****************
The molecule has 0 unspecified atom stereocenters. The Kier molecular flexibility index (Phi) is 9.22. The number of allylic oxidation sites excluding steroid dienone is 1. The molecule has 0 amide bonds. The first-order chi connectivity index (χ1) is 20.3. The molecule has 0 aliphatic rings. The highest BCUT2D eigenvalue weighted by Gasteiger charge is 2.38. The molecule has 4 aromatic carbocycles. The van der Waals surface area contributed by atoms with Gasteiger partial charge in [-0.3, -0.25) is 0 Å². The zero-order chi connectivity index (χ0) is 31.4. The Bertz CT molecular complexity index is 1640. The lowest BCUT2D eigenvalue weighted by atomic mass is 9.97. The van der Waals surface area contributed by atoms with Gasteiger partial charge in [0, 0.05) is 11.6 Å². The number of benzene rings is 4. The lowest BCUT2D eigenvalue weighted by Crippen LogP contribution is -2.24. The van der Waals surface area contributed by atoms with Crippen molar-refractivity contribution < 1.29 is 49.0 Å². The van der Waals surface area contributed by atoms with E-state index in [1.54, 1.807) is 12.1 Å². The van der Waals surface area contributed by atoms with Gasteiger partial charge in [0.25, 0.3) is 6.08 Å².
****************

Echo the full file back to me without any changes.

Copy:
The molecule has 0 unspecified atom stereocenters. The Kier molecular flexibility index (Phi) is 9.22. The number of allylic oxidation sites excluding steroid dienone is 1. The molecule has 0 amide bonds. The first-order chi connectivity index (χ1) is 20.3. The molecule has 0 aliphatic rings. The highest BCUT2D eigenvalue weighted by Gasteiger charge is 2.38. The molecule has 4 aromatic carbocycles. The van der Waals surface area contributed by atoms with Gasteiger partial charge in [-0.3, -0.25) is 0 Å². The zero-order chi connectivity index (χ0) is 31.4. The Bertz CT molecular complexity index is 1640. The lowest BCUT2D eigenvalue weighted by atomic mass is 9.97. The van der Waals surface area contributed by atoms with Gasteiger partial charge in [0, 0.05) is 11.6 Å². The number of benzene rings is 4. The lowest BCUT2D eigenvalue weighted by Crippen LogP contribution is -2.24. The van der Waals surface area contributed by atoms with Crippen molar-refractivity contribution < 1.29 is 49.0 Å². The van der Waals surface area contributed by atoms with E-state index in [1.54, 1.807) is 12.1 Å². The van der Waals surface area contributed by atoms with Gasteiger partial charge in [0.25, 0.3) is 6.08 Å².